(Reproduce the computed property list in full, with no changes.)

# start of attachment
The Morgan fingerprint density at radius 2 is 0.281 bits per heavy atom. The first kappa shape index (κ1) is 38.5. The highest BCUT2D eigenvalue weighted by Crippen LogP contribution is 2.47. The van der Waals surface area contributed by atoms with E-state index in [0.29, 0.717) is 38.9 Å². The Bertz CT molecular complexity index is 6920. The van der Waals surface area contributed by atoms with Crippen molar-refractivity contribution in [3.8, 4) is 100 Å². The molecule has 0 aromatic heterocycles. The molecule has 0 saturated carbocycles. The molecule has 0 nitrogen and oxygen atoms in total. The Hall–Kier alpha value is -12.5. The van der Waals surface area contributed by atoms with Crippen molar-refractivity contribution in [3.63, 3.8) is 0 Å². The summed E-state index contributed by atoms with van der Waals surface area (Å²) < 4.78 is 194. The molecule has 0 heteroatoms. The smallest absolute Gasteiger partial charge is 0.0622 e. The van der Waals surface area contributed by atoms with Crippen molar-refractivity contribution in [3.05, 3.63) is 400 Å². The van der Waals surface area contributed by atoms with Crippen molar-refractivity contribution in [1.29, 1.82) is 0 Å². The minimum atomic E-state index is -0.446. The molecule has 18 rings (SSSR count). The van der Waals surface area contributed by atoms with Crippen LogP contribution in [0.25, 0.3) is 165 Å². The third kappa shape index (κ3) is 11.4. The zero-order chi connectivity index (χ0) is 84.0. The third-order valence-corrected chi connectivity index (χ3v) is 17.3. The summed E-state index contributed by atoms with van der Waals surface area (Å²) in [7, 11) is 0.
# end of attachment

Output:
The Morgan fingerprint density at radius 2 is 0.281 bits per heavy atom. The first kappa shape index (κ1) is 38.5. The highest BCUT2D eigenvalue weighted by Crippen LogP contribution is 2.47. The van der Waals surface area contributed by atoms with E-state index in [0.29, 0.717) is 38.9 Å². The Bertz CT molecular complexity index is 6920. The van der Waals surface area contributed by atoms with Crippen molar-refractivity contribution in [3.8, 4) is 100 Å². The molecule has 0 aromatic heterocycles. The molecule has 0 saturated carbocycles. The molecule has 0 nitrogen and oxygen atoms in total. The Hall–Kier alpha value is -12.5. The van der Waals surface area contributed by atoms with Crippen molar-refractivity contribution in [3.63, 3.8) is 0 Å². The summed E-state index contributed by atoms with van der Waals surface area (Å²) < 4.78 is 194. The molecule has 0 heteroatoms. The smallest absolute Gasteiger partial charge is 0.0622 e. The van der Waals surface area contributed by atoms with Crippen molar-refractivity contribution in [3.05, 3.63) is 400 Å². The van der Waals surface area contributed by atoms with Crippen molar-refractivity contribution in [1.29, 1.82) is 0 Å². The minimum atomic E-state index is -0.446. The molecule has 18 rings (SSSR count). The van der Waals surface area contributed by atoms with Crippen LogP contribution in [0.25, 0.3) is 165 Å². The third kappa shape index (κ3) is 11.4. The zero-order chi connectivity index (χ0) is 84.0. The third-order valence-corrected chi connectivity index (χ3v) is 17.3. The summed E-state index contributed by atoms with van der Waals surface area (Å²) in [7, 11) is 0.